Children enjoy a nutritious summer meal served at the Sandston Woods Apartment Complex in Henrico County, Va.
Cindy Bomar is a dedicated person; she is dedicated to her job and to her various volunteer organizations. And most of her charitable efforts are devoted to helping children, especially poor children.
As a Court Appointed Special Advocate (CASA) for youth in Virginia, Cindy has all too often seen the suffering of poor and neglected children and teens. “I advocate in the best interest of these children so that they are not lost in the system,” she explains. Read more »
Cross-posted from the National Dairy Council blog:
Summer vacation is something all kids look forward to, but unfortunately hunger doesn’t take a vacation. More than 21 million American children and teens depend on free or reduced-price school meals during the school year, and when school cafeterias close, many of them lose their most important source of balanced nutrition and are at risk of going hungry.
That’s why the U.S. Department of Agriculture (USDA) and dedicated partners like National Dairy Council are working to provide nutritious meals to hungry kids throughout the summer. We know that children are particularly vulnerable to hunger and poor nutrition during this time. And our summer meals programs are well-poised to help fill this gap, serving as an important source of nutritious food for children and youth during the long summer break. Read more »
Enrichment activities help keep children and teens engaged, while they receive a healthy meal or snack at USDA summer meals sites.
The following guest blog was submitted by Kyle Zimmer, CEO of First Book, a nonprofit social enterprise that provides access to free and low-cost books to children in need. Many USDA summer meals sites provide not only healthy meals and snacks, but also offer physical activity and enrichment activities to keep children and teens engaged and coming back. First Book serves up a helping of books and educational resources to support these meals sites while they provide healthy options when school is out for the summer.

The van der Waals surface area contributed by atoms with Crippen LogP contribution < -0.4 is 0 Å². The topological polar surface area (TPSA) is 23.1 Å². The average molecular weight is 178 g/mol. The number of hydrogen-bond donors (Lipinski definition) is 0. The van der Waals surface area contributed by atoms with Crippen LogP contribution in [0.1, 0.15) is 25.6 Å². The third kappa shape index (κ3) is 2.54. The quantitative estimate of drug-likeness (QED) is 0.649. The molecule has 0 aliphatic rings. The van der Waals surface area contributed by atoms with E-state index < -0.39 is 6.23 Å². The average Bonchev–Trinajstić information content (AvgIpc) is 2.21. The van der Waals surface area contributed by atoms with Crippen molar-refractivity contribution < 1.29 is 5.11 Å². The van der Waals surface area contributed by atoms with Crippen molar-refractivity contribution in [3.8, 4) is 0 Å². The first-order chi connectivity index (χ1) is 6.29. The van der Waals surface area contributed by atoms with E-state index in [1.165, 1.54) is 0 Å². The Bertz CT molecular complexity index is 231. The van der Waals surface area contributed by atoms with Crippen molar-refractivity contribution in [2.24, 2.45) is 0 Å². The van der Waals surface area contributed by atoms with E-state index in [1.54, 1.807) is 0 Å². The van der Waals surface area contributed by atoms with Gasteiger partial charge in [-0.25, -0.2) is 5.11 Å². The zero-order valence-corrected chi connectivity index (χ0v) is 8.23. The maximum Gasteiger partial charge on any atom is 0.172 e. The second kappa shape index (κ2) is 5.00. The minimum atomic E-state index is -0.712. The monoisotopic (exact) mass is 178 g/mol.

By Kyle Zimmer, CEO of First Book
We all know that nutrition is closely tied to school performance. Brains and bodies need healthy foods to nourish and nurture their development. While schools play a critical role in providing free and reduced cost breakfasts and lunches during the school year, those needs can be even greater in the summer when children are out of school and families’ limited food budgets need to account for those extra meals. Fortunately, thanks to the federally-funded Summer Food Service Program (SFSP), healthy summer meals are available for children in low-income neighborhoods. We just have to work together to make sure families know about summer meals programs available in their community. Read more »
Taxes and Assistance Programs are Far More Effective at Reducing Poverty than 50 Years Ago chart.
Last month, the Obama Administration and the White House Rural Council, with Secretary Vilsack as the chair, launched Rural Impact, a coordinated effort across federal agencies to strengthen rural economies by supporting children and their families.
Today, Secretary Vilsack is in Memphis, Tennessee to attend the 10th Annual Organization for Economic Cooperation and Development Conference. Speaking with delegations from over 20 countries, he is discussing a new report, summarized below. This report examines what we know about kids living in rural poverty in the U.S. and how we can best assist them to reach their full potential.
If we invest in our rural communities, especially children and families experiencing poverty in these areas, we will be building a stronger country for our future.
Cross-posted from the White House blog: Read more »
In Kentucky, the Whitley County School District customizes the fruit and vegetable options served in each school, based on the preferences of those particular students.
The following guest blog is part of our Cafeteria Stories series, highlighting the efforts of hard working school nutrition professionals who are dedicated to making the healthy choice the easy choice at schools across the country. We thank them for sharing their stories!
By Sharon Foley, Food Service Director, Whitley County School District, Kentucky
During the more than two decades I’ve worked in schools, I’ve witnessed what we now know to be true: healthy kids learn better. But I’ll also let you in on a secret: Not only are healthy foods better for our children’s long-term outcomes, kids like healthy foods! Read more »
A group of students build a mini-filtration system. NRCS photo.
Although it’s no longer her job, Anna Miller still takes time to volunteer for the Lee County Water Festival every spring in Auburn, Alabama. The annual event has attracted hundreds of fourth graders with lessons on aquifers, the water cycle and water filtration, since it first began in 2004.
“Students learn about their environment; they learn about water and how precious it is,” said Miller. Read more »